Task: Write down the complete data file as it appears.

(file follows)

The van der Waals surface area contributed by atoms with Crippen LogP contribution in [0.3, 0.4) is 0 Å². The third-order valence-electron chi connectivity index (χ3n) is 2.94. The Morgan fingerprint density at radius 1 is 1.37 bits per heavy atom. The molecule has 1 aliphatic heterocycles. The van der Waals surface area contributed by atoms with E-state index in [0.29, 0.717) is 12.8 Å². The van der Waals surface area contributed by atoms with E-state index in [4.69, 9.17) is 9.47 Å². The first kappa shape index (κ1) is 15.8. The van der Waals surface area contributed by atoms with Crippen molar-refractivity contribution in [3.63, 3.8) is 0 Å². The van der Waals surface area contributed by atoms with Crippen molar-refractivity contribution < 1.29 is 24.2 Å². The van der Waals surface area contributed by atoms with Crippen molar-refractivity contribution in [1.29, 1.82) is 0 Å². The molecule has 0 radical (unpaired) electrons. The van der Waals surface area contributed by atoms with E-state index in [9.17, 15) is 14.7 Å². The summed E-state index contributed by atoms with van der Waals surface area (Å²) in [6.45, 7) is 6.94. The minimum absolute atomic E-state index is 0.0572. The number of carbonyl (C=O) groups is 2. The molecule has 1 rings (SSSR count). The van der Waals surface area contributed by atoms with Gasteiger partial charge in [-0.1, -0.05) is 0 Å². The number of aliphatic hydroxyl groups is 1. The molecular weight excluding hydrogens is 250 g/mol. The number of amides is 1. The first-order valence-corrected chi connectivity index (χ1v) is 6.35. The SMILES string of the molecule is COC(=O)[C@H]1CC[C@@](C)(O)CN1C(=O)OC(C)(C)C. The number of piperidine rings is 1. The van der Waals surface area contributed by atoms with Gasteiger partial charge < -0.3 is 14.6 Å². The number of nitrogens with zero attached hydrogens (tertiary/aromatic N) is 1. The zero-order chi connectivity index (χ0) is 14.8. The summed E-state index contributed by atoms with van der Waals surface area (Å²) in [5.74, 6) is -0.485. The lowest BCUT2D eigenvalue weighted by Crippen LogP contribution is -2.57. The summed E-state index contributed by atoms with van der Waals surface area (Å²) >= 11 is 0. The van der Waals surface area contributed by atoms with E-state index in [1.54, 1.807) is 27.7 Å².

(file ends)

The van der Waals surface area contributed by atoms with Crippen LogP contribution in [0.3, 0.4) is 0 Å². The third-order valence-electron chi connectivity index (χ3n) is 2.94. The Morgan fingerprint density at radius 1 is 1.37 bits per heavy atom. The molecule has 1 aliphatic heterocycles. The van der Waals surface area contributed by atoms with E-state index in [0.29, 0.717) is 12.8 Å². The van der Waals surface area contributed by atoms with E-state index in [4.69, 9.17) is 9.47 Å². The first kappa shape index (κ1) is 15.8. The van der Waals surface area contributed by atoms with Crippen molar-refractivity contribution in [3.63, 3.8) is 0 Å². The van der Waals surface area contributed by atoms with Crippen molar-refractivity contribution < 1.29 is 24.2 Å². The van der Waals surface area contributed by atoms with Crippen molar-refractivity contribution in [1.29, 1.82) is 0 Å². The molecule has 0 radical (unpaired) electrons. The van der Waals surface area contributed by atoms with E-state index in [9.17, 15) is 14.7 Å². The summed E-state index contributed by atoms with van der Waals surface area (Å²) in [6.45, 7) is 6.94. The minimum absolute atomic E-state index is 0.0572. The number of carbonyl (C=O) groups is 2. The molecule has 1 rings (SSSR count). The van der Waals surface area contributed by atoms with Gasteiger partial charge in [-0.1, -0.05) is 0 Å². The number of aliphatic hydroxyl groups is 1. The molecular weight excluding hydrogens is 250 g/mol. The number of amides is 1. The first-order valence-corrected chi connectivity index (χ1v) is 6.35. The SMILES string of the molecule is COC(=O)[C@H]1CC[C@@](C)(O)CN1C(=O)OC(C)(C)C. The number of piperidine rings is 1. The van der Waals surface area contributed by atoms with Gasteiger partial charge < -0.3 is 14.6 Å². The number of nitrogens with zero attached hydrogens (tertiary/aromatic N) is 1. The zero-order chi connectivity index (χ0) is 14.8. The summed E-state index contributed by atoms with van der Waals surface area (Å²) in [5.74, 6) is -0.485. The lowest BCUT2D eigenvalue weighted by Crippen LogP contribution is -2.57. The summed E-state index contributed by atoms with van der Waals surface area (Å²) >= 11 is 0. The van der Waals surface area contributed by atoms with E-state index in [1.54, 1.807) is 27.7 Å².